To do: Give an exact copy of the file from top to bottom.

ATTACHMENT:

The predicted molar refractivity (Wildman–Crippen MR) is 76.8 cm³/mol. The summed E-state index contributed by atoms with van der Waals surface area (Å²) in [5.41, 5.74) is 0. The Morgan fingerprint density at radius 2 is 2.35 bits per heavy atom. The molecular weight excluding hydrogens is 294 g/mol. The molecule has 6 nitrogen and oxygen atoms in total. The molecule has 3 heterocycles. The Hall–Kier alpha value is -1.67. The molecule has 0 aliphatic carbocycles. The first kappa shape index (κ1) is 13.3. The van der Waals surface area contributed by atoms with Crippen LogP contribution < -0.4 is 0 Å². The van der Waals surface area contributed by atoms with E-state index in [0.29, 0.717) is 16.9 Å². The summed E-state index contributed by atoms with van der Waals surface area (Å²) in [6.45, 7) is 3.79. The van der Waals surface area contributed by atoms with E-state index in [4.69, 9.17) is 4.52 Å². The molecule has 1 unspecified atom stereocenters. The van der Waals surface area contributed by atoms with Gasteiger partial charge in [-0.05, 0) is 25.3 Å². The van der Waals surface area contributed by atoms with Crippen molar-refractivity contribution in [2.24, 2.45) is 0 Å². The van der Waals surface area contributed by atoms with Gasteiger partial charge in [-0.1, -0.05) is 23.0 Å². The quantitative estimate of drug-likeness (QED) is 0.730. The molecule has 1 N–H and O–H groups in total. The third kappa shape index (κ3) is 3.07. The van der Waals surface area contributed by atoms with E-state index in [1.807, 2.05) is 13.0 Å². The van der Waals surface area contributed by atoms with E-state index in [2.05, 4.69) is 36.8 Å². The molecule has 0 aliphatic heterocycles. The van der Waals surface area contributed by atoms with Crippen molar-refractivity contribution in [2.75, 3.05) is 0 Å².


The predicted molar refractivity (Wildman–Crippen MR) is 76.8 cm³/mol. The summed E-state index contributed by atoms with van der Waals surface area (Å²) in [5.41, 5.74) is 0. The Morgan fingerprint density at radius 2 is 2.35 bits per heavy atom. The molecular weight excluding hydrogens is 294 g/mol. The molecule has 6 nitrogen and oxygen atoms in total. The molecule has 3 heterocycles. The Hall–Kier alpha value is -1.67. The molecule has 0 aliphatic carbocycles. The first kappa shape index (κ1) is 13.3. The van der Waals surface area contributed by atoms with Crippen LogP contribution < -0.4 is 0 Å². The van der Waals surface area contributed by atoms with E-state index in [0.29, 0.717) is 16.9 Å². The summed E-state index contributed by atoms with van der Waals surface area (Å²) in [6.45, 7) is 3.79. The van der Waals surface area contributed by atoms with E-state index in [4.69, 9.17) is 4.52 Å². The molecule has 1 unspecified atom stereocenters. The van der Waals surface area contributed by atoms with Gasteiger partial charge in [-0.05, 0) is 25.3 Å². The van der Waals surface area contributed by atoms with Crippen molar-refractivity contribution in [2.24, 2.45) is 0 Å². The van der Waals surface area contributed by atoms with Gasteiger partial charge in [-0.1, -0.05) is 23.0 Å². The quantitative estimate of drug-likeness (QED) is 0.730. The molecule has 1 N–H and O–H groups in total. The third kappa shape index (κ3) is 3.07. The van der Waals surface area contributed by atoms with E-state index in [1.807, 2.05) is 13.0 Å². The van der Waals surface area contributed by atoms with E-state index in [2.05, 4.69) is 36.8 Å². The molecule has 0 aliphatic heterocycles. The van der Waals surface area contributed by atoms with Crippen molar-refractivity contribution in [2.75, 3.05) is 0 Å².